POMEROY — About 4,000 houses in Meigs County are not properly identified with house numbers which can slow the time in which 9-1-1 personnel can reach the location of an emergency.
That was the result of a study done by Digital Data Technology (DDT) and presented to the 9-1-1 committee and county officials at a meeting this week.
Doug Lavender, director of EMS and 9-1-1, said that the study involved DDT personnel driving all around the county and up every road in an effort to determine how many of the approximately 18,500 structures had visible house numbers and how many did not.
The extensive study by DDT was the project of Meigs County Engineer, 9-1-1 Agency, and the Meigs County mapping office with the $150,000 study cost being paid for with grant funds and a local contribution of $18,500 provided by the highway department and 9-1-1. Lavender said the state 9-1-1 agency has encouraged areas to pursue digitalized maps on house numbering.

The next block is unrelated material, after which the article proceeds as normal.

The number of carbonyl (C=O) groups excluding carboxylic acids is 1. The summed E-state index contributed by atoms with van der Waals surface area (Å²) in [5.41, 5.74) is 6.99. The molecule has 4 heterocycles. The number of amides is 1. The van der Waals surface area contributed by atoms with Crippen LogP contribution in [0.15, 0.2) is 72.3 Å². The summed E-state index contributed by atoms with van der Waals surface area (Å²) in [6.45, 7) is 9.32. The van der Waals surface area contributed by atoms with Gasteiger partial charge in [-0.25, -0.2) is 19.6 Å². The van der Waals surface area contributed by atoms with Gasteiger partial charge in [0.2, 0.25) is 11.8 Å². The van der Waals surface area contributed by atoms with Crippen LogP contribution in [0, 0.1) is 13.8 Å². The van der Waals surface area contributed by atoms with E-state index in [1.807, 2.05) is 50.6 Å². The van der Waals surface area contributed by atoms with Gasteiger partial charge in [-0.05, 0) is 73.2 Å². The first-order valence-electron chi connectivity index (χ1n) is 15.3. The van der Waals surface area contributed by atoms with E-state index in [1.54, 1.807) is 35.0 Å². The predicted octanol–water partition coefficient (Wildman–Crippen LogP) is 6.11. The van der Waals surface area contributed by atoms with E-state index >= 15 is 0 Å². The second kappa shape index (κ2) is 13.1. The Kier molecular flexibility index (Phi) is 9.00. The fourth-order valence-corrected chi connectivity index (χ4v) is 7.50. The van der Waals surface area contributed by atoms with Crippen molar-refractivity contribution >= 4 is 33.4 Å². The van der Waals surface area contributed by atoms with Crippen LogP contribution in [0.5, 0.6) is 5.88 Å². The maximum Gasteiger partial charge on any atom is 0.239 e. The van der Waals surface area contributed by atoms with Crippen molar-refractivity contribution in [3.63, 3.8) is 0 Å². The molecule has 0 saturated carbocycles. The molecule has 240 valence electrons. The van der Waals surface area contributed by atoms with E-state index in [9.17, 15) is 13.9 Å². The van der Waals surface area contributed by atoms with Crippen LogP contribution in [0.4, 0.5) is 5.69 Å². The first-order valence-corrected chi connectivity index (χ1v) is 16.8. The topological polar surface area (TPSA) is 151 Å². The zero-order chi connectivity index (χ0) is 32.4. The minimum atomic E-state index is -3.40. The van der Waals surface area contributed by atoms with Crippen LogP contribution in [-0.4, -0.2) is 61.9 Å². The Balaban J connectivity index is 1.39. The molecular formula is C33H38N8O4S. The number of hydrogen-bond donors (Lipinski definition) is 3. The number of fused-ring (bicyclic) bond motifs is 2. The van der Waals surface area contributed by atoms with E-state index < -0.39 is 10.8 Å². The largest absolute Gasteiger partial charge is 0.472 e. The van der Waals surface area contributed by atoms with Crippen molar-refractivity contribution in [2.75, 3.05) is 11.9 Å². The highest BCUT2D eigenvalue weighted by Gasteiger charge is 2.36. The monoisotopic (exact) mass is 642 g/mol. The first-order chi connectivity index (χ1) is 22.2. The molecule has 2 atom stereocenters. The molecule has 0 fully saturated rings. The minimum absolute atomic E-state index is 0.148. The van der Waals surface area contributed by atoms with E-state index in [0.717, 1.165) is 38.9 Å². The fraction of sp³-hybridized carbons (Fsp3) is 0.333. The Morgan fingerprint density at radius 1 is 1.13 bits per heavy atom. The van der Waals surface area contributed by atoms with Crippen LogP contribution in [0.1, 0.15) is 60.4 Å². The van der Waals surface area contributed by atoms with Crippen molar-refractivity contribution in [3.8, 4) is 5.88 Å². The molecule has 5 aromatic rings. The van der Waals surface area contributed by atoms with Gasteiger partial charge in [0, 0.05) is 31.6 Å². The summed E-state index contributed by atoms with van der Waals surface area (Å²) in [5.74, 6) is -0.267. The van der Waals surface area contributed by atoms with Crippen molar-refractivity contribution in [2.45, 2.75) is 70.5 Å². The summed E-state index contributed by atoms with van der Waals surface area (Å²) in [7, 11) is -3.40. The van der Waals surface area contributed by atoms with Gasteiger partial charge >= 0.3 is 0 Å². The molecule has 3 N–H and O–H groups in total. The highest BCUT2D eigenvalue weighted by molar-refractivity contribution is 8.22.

He said groupings of mail boxes with numbers on them located at the end of a lane does not provide sufficient information for emergency personnel trying to locate someone, that the numbers need to be on the houses.
The EMS director said that while there is no penalty for not having a number on a house, there is a decided advantage to having one there since because otherwise it could delay the time it takes emergency personnel to get there and provide whatever help is needed.
Copies of the DDT study are available for viewing at the Meigs County mapping office, at the 9-1-1 office, and in the county engineer’s office.
As for the house numbers, Lavender said reflective ones are preferred because they are easier to see at night.